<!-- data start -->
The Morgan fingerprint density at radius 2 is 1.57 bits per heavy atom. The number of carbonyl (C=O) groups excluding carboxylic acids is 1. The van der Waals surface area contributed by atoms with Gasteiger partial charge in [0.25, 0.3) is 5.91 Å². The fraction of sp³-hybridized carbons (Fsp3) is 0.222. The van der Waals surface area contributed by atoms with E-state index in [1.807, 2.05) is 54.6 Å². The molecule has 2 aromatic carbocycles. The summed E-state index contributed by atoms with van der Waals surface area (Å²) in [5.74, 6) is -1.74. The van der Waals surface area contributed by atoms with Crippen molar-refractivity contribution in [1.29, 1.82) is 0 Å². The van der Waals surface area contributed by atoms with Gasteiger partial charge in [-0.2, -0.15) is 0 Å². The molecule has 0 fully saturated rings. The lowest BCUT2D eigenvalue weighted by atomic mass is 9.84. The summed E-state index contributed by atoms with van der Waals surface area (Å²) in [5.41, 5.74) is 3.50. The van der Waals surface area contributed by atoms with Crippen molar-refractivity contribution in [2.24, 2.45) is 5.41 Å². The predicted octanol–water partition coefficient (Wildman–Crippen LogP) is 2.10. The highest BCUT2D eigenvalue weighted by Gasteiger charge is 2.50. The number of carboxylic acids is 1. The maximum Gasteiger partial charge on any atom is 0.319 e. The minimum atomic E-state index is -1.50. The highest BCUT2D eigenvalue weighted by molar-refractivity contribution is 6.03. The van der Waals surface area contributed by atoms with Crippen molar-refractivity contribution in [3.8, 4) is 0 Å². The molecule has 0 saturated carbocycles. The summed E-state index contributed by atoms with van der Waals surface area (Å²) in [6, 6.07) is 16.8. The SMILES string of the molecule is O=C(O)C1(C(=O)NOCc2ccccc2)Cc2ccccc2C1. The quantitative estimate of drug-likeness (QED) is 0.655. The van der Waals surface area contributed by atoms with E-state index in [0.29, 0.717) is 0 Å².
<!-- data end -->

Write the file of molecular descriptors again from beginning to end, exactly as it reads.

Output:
The Morgan fingerprint density at radius 2 is 1.57 bits per heavy atom. The number of carbonyl (C=O) groups excluding carboxylic acids is 1. The van der Waals surface area contributed by atoms with Gasteiger partial charge in [0.25, 0.3) is 5.91 Å². The fraction of sp³-hybridized carbons (Fsp3) is 0.222. The van der Waals surface area contributed by atoms with E-state index in [1.807, 2.05) is 54.6 Å². The molecule has 2 aromatic carbocycles. The summed E-state index contributed by atoms with van der Waals surface area (Å²) in [5.74, 6) is -1.74. The van der Waals surface area contributed by atoms with Crippen molar-refractivity contribution in [1.29, 1.82) is 0 Å². The van der Waals surface area contributed by atoms with Gasteiger partial charge in [-0.2, -0.15) is 0 Å². The molecule has 0 fully saturated rings. The lowest BCUT2D eigenvalue weighted by atomic mass is 9.84. The summed E-state index contributed by atoms with van der Waals surface area (Å²) in [5.41, 5.74) is 3.50. The van der Waals surface area contributed by atoms with Crippen molar-refractivity contribution in [2.24, 2.45) is 5.41 Å². The predicted octanol–water partition coefficient (Wildman–Crippen LogP) is 2.10. The highest BCUT2D eigenvalue weighted by Gasteiger charge is 2.50. The number of carboxylic acids is 1. The maximum Gasteiger partial charge on any atom is 0.319 e. The minimum atomic E-state index is -1.50. The highest BCUT2D eigenvalue weighted by molar-refractivity contribution is 6.03. The van der Waals surface area contributed by atoms with Crippen molar-refractivity contribution in [3.8, 4) is 0 Å². The molecule has 0 saturated carbocycles. The summed E-state index contributed by atoms with van der Waals surface area (Å²) in [6, 6.07) is 16.8. The SMILES string of the molecule is O=C(O)C1(C(=O)NOCc2ccccc2)Cc2ccccc2C1. The quantitative estimate of drug-likeness (QED) is 0.655. The van der Waals surface area contributed by atoms with E-state index in [0.29, 0.717) is 0 Å².